"It's not like you enroll and, voilĂ , you immediately know how to use it," said Rebecca Cashman, a program coordinator for Resources for Human Development, a nonprofit group that is trying to help Philadelphians understand their new coverage. "There are a lot of people who really have some big questions about 'what now?' "

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Monday, August 11, 2014

Without Breaking a Sweat, a Doctor Tracks Ebola and Other Epidemics -

The call came in on a Friday morning, as Dr. Michael S. Phillips worked at his desk at NYU Langone Medical Center in Manhattan. A patient had arrived in the emergency room burning with fever after returning from a trip to Liberia.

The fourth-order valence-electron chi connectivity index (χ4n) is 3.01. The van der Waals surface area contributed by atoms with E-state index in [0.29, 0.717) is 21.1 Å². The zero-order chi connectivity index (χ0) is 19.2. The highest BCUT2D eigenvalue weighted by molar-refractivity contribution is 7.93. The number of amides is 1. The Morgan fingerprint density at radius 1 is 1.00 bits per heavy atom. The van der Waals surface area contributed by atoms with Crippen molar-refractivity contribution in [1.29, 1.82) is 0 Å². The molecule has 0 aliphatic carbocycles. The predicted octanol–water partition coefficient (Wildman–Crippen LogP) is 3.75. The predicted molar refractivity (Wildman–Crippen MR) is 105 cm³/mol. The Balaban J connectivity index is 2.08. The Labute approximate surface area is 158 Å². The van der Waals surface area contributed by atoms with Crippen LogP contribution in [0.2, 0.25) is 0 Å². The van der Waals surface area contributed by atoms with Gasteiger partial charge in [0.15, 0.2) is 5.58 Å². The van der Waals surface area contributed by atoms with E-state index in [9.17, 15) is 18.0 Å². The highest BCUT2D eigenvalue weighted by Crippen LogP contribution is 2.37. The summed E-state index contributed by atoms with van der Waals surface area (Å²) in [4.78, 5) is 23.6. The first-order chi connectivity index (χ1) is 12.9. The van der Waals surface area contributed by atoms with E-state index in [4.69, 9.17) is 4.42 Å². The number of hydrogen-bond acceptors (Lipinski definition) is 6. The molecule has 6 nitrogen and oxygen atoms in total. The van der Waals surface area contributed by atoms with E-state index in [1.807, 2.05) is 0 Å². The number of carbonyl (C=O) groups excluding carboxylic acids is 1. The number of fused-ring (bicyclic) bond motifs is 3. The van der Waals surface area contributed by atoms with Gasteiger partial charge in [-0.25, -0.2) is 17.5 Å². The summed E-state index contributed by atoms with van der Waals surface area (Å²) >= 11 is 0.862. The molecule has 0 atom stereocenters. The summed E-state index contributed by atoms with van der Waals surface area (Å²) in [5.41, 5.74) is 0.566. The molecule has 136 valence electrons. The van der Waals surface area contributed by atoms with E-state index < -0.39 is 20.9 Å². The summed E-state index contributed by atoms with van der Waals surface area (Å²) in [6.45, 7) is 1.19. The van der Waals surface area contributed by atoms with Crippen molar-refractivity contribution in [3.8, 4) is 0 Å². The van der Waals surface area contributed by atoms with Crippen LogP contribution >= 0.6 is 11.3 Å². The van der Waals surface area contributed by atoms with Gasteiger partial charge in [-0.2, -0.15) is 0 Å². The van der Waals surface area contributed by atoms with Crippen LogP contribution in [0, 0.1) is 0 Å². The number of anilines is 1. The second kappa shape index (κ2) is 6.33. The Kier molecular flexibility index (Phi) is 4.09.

Dr. Phillips knew instantly what this might mean: Ebola.

Within minutes, he dispatched one member of his staff to make sure that the sick man remained isolated and that doctors and nurses were taking precautions to protect themselves against contracting the virus. Then he turned to a second staff member.

"Stop what you're doing right now," Dr. Phillips told him, and sent him to the hospital's laboratory.

The lab?

Dr. Phillips, the director of the infection prevention and control unit at NYU Langone, was already envisioning what his staff had not: a tube of the patient's blood, loaded with the Ebola virus, landing in the hospital's nerve center and contaminating thousands of blood and tissue samples, endangering lab technicians and potentially bringing operations at the hospital to a halt.

"It bumps your pulse up a bit," Dr. Phillips said, with considerable understatement, as he recalled that hectic Aug. 1 morning.